Pain Voice pretends she can predict the future, and says it’s going to be terrible. She says: “You’ll never get better. Nothing will ever help you.” But since she can’t predict the future (who can?), Pain Voice is a liar! Pain Voice is also very bossy about what you can and can’t do: “You can’t see your friends this week,” or “You can’t go for a bike ride, and you definitely can’t have any fun.” Science teaches us that negative thoughts increase pain by turning up the brain’s “pain dial,” so we must make sure not to listen to or believe them. To stop Pain Voice, we first catch negative thoughts.
As soon as you learn how to recognize Pain Voice, you gain the power to change negative thoughts into more helpful “Wise Voice” thoughts. One way to bust Pain Voice is to start tracking your negative thoughts. First, list these critical, self-defeating, catastrophic Pain Voice thoughts. Notice if they’re helpful or harmful. Then check and question them, thoughtfully determining whether they’re the truth or a trap. Next, gather evidence as to why Pain Voice might be wrong by asking yourself, is this thought a fact? What evidence do I have that this thought might not be true? What else might happen other than what I’m predicting? Write out your Wise Voice responses, and use them to fight back every time you hear Pain Voice!
Jason’s example: Jason had terrible, daily back pain and hadn’t gone outside in 6 weeks. His friends texted, inviting him to watch a movie. Immediately he heard the thought, “I can’t go, I’m broken. If I leave my house my pain will spike and I won’t be able to function.” He recognized this as his Pain Voice and knew he had to fight back. He sat down with his worksheet and filled in the answers: yes, the thoughts were harmful, not helpful, and they were trying to trap him! He examined the evidence and wrote the Wise Voice thought, “This negative prediction is not a fact, it’s a trap. I’ve had back pain for 2 years, and sometimes going out and seeing friends actually reduces my pain.” Tuning into his Wise Voice gave him the strength to get the social support and distraction he needed to feel a little better! He went to his friend’s house, watched movies, ate popcorn, giggled, and had a great time. For the first time in 6 weeks, his pain went down. An example of his log is shown in table 1.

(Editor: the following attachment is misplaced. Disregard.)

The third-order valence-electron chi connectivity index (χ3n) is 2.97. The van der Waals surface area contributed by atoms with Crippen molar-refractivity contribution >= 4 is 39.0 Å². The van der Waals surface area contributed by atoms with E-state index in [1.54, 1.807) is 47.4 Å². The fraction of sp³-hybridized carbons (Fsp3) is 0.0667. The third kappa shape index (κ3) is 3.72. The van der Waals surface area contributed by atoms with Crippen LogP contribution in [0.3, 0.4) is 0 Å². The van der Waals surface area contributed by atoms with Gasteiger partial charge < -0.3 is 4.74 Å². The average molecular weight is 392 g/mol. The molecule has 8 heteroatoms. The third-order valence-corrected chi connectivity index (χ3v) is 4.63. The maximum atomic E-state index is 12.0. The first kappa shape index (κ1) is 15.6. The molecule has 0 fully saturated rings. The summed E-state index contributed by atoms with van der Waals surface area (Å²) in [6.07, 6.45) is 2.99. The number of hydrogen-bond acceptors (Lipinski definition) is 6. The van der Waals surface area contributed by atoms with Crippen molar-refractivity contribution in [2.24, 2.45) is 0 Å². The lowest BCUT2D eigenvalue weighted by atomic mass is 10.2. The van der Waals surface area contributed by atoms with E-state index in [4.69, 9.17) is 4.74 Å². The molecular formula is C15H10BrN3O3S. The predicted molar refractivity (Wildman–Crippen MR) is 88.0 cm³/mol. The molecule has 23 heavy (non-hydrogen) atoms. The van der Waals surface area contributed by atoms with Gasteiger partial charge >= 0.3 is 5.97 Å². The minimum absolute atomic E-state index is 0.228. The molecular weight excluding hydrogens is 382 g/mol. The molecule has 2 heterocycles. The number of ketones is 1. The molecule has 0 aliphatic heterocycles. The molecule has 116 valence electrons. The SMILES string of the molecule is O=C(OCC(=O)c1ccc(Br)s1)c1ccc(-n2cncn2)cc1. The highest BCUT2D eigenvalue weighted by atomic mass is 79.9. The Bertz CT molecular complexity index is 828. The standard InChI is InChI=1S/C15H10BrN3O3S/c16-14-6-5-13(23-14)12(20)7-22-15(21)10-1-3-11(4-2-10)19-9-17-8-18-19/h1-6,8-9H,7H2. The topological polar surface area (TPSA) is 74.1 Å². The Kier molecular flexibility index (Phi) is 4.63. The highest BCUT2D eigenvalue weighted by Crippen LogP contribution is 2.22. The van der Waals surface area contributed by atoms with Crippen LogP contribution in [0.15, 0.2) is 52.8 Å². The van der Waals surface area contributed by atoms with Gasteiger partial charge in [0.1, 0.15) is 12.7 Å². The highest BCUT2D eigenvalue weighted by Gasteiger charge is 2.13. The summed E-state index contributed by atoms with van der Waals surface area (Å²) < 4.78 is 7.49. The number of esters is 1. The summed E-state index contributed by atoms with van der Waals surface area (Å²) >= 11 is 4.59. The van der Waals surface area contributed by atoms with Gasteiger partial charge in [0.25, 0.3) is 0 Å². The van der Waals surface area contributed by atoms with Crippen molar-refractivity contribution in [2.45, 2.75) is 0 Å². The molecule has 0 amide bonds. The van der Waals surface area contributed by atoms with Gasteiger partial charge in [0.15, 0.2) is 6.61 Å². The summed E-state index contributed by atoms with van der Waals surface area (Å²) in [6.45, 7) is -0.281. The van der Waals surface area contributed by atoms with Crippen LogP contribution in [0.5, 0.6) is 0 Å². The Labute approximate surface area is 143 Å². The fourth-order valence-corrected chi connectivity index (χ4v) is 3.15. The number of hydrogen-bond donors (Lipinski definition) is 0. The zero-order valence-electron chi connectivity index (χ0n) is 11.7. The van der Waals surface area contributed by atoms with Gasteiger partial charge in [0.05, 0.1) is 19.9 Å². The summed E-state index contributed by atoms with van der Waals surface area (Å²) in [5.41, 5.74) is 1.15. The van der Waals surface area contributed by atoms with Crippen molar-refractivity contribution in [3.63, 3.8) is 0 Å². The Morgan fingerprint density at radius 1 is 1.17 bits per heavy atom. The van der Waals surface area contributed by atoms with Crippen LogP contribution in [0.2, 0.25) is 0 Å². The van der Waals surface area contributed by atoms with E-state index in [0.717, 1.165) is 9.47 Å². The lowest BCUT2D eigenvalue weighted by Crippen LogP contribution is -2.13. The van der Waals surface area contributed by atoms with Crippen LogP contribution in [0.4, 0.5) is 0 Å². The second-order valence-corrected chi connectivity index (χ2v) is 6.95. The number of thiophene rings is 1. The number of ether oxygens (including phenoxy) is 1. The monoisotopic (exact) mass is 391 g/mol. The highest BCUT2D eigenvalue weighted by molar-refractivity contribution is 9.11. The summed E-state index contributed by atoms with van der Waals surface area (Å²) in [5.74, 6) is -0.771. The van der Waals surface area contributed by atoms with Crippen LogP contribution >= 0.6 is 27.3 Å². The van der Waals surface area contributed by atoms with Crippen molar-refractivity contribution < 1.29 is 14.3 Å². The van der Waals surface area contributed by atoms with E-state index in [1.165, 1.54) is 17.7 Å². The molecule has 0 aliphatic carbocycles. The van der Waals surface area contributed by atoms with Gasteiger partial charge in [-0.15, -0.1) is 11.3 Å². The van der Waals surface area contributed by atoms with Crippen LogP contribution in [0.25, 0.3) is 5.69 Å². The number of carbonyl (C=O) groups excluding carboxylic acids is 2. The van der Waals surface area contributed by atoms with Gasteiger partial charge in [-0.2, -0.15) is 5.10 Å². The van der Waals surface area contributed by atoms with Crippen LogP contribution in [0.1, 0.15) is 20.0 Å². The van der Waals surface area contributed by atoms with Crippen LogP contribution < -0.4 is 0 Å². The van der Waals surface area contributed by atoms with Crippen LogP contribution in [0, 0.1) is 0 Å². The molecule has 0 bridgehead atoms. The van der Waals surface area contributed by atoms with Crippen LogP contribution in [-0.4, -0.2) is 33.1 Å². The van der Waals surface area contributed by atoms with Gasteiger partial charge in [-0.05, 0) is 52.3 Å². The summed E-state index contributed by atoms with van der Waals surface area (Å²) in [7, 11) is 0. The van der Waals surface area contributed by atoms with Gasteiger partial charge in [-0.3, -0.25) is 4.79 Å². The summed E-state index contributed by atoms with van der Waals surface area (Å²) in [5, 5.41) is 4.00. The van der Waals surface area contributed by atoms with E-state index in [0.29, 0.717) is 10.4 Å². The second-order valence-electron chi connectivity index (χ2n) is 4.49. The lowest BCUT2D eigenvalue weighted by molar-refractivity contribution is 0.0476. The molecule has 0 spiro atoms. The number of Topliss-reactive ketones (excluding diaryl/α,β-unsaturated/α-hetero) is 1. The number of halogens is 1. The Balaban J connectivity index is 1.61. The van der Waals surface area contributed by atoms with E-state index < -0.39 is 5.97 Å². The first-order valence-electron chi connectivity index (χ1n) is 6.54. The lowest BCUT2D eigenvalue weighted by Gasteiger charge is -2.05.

|Helpful or Harmful?||
|Returning to school after missing 3 weeks||If I go back to school, I’ll be so far behind that I won’t understand anything the teacher is talking about.||Harmful||Trap||This negative prediction is not a fact. I’m smart and competent, I’ll probably understand some things. Last time I was behind, I made up the work and everything was fine.|
|I can’t handle this!||Harmful||Trap||This negative prediction is not a fact. I’ve had 42 pain flare-ups this year, and I handled all of them. I’ve proven that I’m strong and resilient. There is a 0% chance I can’t handle this.|
Table 1. Example from Jason’s log
Summary: There is hope for youth with chronic pain. Interventions like CBT, mindfulness, biofeedback and other mind-body approaches are scientifically-supported and have evidence of effectiveness. Adhering to the biopsychosocial model – targeting biological, psychological and social factors – is proven to be the most effective treatment for chronic pain across conditions and ages. For more information, see Rachel Zoffness’ book, The chronic pain & illness workbook for teens, for pragmatic treatment practices and user-friendly pain education.
Friedrichsdorf, S. J., Giordano, J., Desai Dakoji, K., Warmuth, A., Daughtry, C., & Schulz, C. A. (2016). Chronic Pain in Children and Adolescents: Diagnosis and Treatment of Primary Pain Disorders in Head, Abdomen, Muscles and Joints. Children (Basel, Switzerland), 3(4), 42. doi:10.3390/children3040042
King, S., Chambers, C., Huguet, A., MacNevin, R., McGrath, P., Parker, L., & MacDonald, A. (2011). The epidemiology of chronic pain in children and adolescents revisited: a systematic review. Pain, 152(12), 2729-2738.
*Dr. Rachel Zoffness is a pain psychologist, consultant, writer and educator in Northern California’s East Bay specializing in chronic pain and illness.